Oxidized bases in the ribosome's peptidyl transferase center and their effects on translation

Koch, Miriam; Küpfer, Pascal; Leumann, Christian; Polacek, Norbert; Willi, Jessica (9 July 2016). Oxidized bases in the ribosome's peptidyl transferase center and their effects on translation (Unpublished). In: EMBO Conference Ribosome – Structure and Function 2016. Strasbourg, France. 06.-10.07.2016.

Recent findings in Alzheimer's disease indicate oxidized ribosomes could be a contributing factor to neurodegenerative diseases [1]. However, the consequences of direct oxidative stress to the ribosome and its effects on translation are unknown. Additionally, the exact mechanism of peptide bond formation in the ribosomal peptidyl transferase center (PTC) is still a matter of ongoing debate and research. Significant contribution to the catalytic activity seems to stem from the ribose-phosphate backbone of rRNA, specifically 2'OH of A2451 [2]. Site-specific oxidation of central PTC residues could contribute to our understanding of the chemistry of peptide bond formation, and furthermore elucidate the disease-relevant effects of oxidative stress on the translation machinery. So far, no conventional replacement or even removal of the PTC bases has been able to affect in vitro translation. Using the technique of atomic mutagenesis, modified bases can be introduced at any position in the 23S rRNA via short synthetic oligonucleotides. This method surpasses conventional mutagenesis and effectively enables us to alter single atoms in the context of the ribosome [3]. Reconstituting ribosomes in vitro using this approach, we replaced the universally conserved PTC bases A2451, U2585 and C2063 with synthetic counterparts carrying the most common oxidations 8-oxorA, 5-HOrU and 5-HOrC respectively. To investigate the consequences on translation, the chemically engineered ribosomes were then studied in various functional assays. Incorporation of different oxidized bases into the 70S ribosome affected its functions in different ways. Oxidizing a single nucleobase either resulted in radical deceleration of peptide bond formation (8-oxorA2451), alteration of tRNA binding to A- and P-site (5-HOrU2585) or even an increase of translation rate due to facilitated translocation (5-HOrC2063). These results are in accordance with our current understanding of the roles of said rRNA residues in ribosomal function. Since this is the first time specific rRNA oxidations were functionally assessed in vitro, these findings provide insight into the possible effects of oxidative stress on translation.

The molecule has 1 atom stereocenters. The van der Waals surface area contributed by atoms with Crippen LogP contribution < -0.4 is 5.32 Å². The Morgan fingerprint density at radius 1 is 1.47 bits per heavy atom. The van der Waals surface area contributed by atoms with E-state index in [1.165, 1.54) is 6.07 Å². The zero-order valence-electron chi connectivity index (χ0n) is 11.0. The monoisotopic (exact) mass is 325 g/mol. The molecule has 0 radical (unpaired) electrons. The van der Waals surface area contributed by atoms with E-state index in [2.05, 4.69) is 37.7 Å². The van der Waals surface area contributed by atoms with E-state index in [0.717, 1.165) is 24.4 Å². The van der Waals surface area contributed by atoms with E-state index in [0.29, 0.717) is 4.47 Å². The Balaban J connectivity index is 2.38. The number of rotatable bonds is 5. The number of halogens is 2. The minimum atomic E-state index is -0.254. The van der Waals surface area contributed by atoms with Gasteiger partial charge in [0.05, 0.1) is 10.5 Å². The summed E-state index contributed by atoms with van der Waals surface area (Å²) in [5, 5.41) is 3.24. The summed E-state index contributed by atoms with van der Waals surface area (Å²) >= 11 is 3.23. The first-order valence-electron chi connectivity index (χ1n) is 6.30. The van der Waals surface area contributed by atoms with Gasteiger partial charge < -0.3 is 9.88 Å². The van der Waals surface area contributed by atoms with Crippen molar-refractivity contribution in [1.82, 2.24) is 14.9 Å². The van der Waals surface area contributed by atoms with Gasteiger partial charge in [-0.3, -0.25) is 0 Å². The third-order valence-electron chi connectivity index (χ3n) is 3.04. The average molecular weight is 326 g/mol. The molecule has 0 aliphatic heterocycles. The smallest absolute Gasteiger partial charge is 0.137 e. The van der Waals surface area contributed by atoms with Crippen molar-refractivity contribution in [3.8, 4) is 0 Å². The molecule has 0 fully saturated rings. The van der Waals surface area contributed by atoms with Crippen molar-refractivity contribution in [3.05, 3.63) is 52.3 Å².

Item Type:

Conference or Workshop Item (Poster)

Division/Institute:

08 Faculty of Science > Departement of Chemistry and Biochemistry

Graduate School:

Graduate School for Cellular and Biomedical Sciences (GCB)

UniBE Contributor:

Koch, Miriam; Küpfer, Pascal; Leumann, Christian; Polacek, Norbert and Willi, Jessica

Subjects:

500 Science > 570 Life sciences; biology
500 Science > 540 Chemistry

Language:

English

Submitter:

Christina Schüpbach

Date Deposited:

26 Jan 2017 09:47

Last Modified:

26 Jan 2017 09:47

URI:

https://boris.unibe.ch/id/eprint/92645

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